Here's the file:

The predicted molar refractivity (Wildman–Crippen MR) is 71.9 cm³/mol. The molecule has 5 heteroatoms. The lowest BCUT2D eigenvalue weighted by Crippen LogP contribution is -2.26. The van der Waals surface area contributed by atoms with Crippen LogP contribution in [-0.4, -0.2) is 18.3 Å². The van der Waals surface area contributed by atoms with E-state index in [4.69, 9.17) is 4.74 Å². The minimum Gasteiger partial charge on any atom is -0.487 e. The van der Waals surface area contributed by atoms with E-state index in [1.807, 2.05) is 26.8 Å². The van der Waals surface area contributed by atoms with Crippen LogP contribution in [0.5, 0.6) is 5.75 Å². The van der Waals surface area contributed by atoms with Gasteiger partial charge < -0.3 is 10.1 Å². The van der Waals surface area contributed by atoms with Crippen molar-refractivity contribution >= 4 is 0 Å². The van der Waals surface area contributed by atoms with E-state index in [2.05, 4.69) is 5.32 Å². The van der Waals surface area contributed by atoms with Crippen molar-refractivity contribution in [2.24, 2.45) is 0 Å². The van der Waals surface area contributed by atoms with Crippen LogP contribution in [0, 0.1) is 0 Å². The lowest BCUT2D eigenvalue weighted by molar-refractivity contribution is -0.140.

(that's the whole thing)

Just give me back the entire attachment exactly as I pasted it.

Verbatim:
The predicted molar refractivity (Wildman–Crippen MR) is 71.9 cm³/mol. The molecule has 5 heteroatoms. The lowest BCUT2D eigenvalue weighted by Crippen LogP contribution is -2.26. The van der Waals surface area contributed by atoms with Crippen LogP contribution in [-0.4, -0.2) is 18.3 Å². The van der Waals surface area contributed by atoms with E-state index in [4.69, 9.17) is 4.74 Å². The minimum Gasteiger partial charge on any atom is -0.487 e. The van der Waals surface area contributed by atoms with E-state index in [1.807, 2.05) is 26.8 Å². The van der Waals surface area contributed by atoms with Crippen LogP contribution in [0.5, 0.6) is 5.75 Å². The van der Waals surface area contributed by atoms with Gasteiger partial charge < -0.3 is 10.1 Å². The van der Waals surface area contributed by atoms with Crippen molar-refractivity contribution >= 4 is 0 Å². The van der Waals surface area contributed by atoms with E-state index in [2.05, 4.69) is 5.32 Å². The van der Waals surface area contributed by atoms with Crippen molar-refractivity contribution in [2.24, 2.45) is 0 Å². The van der Waals surface area contributed by atoms with Crippen LogP contribution in [0, 0.1) is 0 Å². The lowest BCUT2D eigenvalue weighted by molar-refractivity contribution is -0.140.